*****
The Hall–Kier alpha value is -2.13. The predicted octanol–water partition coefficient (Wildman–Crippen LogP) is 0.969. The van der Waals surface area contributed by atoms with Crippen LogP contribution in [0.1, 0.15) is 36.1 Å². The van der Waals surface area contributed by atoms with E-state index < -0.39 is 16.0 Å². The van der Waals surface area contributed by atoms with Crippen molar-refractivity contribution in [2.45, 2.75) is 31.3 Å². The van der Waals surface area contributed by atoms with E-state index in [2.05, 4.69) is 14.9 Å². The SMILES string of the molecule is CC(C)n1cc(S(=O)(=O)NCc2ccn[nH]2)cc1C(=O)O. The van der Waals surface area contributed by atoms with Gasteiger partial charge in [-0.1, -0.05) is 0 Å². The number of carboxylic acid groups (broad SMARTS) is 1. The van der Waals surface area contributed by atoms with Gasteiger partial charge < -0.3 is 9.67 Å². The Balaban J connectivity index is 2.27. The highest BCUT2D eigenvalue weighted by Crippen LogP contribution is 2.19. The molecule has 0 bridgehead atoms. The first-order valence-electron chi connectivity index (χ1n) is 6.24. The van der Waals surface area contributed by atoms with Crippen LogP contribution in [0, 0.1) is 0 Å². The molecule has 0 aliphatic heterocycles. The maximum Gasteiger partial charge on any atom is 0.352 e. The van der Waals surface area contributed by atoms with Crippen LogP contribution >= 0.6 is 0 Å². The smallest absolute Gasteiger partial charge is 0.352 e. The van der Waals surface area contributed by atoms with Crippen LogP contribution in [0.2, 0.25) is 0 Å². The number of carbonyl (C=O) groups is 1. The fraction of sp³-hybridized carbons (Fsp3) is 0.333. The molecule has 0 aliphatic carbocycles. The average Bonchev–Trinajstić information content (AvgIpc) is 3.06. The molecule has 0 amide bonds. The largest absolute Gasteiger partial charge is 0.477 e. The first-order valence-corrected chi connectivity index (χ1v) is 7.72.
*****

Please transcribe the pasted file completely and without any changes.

The Hall–Kier alpha value is -2.13. The predicted octanol–water partition coefficient (Wildman–Crippen LogP) is 0.969. The van der Waals surface area contributed by atoms with Crippen LogP contribution in [0.1, 0.15) is 36.1 Å². The van der Waals surface area contributed by atoms with E-state index < -0.39 is 16.0 Å². The van der Waals surface area contributed by atoms with Crippen molar-refractivity contribution in [2.45, 2.75) is 31.3 Å². The van der Waals surface area contributed by atoms with E-state index in [2.05, 4.69) is 14.9 Å². The SMILES string of the molecule is CC(C)n1cc(S(=O)(=O)NCc2ccn[nH]2)cc1C(=O)O. The van der Waals surface area contributed by atoms with Gasteiger partial charge in [-0.1, -0.05) is 0 Å². The number of carboxylic acid groups (broad SMARTS) is 1. The van der Waals surface area contributed by atoms with Gasteiger partial charge < -0.3 is 9.67 Å². The Balaban J connectivity index is 2.27. The highest BCUT2D eigenvalue weighted by Crippen LogP contribution is 2.19. The molecule has 0 bridgehead atoms. The first-order valence-electron chi connectivity index (χ1n) is 6.24. The van der Waals surface area contributed by atoms with Crippen LogP contribution in [0, 0.1) is 0 Å². The molecule has 0 aliphatic heterocycles. The maximum Gasteiger partial charge on any atom is 0.352 e. The van der Waals surface area contributed by atoms with Crippen LogP contribution >= 0.6 is 0 Å². The smallest absolute Gasteiger partial charge is 0.352 e. The van der Waals surface area contributed by atoms with Crippen LogP contribution in [0.2, 0.25) is 0 Å². The number of carbonyl (C=O) groups is 1. The fraction of sp³-hybridized carbons (Fsp3) is 0.333. The molecule has 0 aliphatic carbocycles. The average Bonchev–Trinajstić information content (AvgIpc) is 3.06. The molecule has 0 amide bonds. The largest absolute Gasteiger partial charge is 0.477 e. The first-order valence-corrected chi connectivity index (χ1v) is 7.72.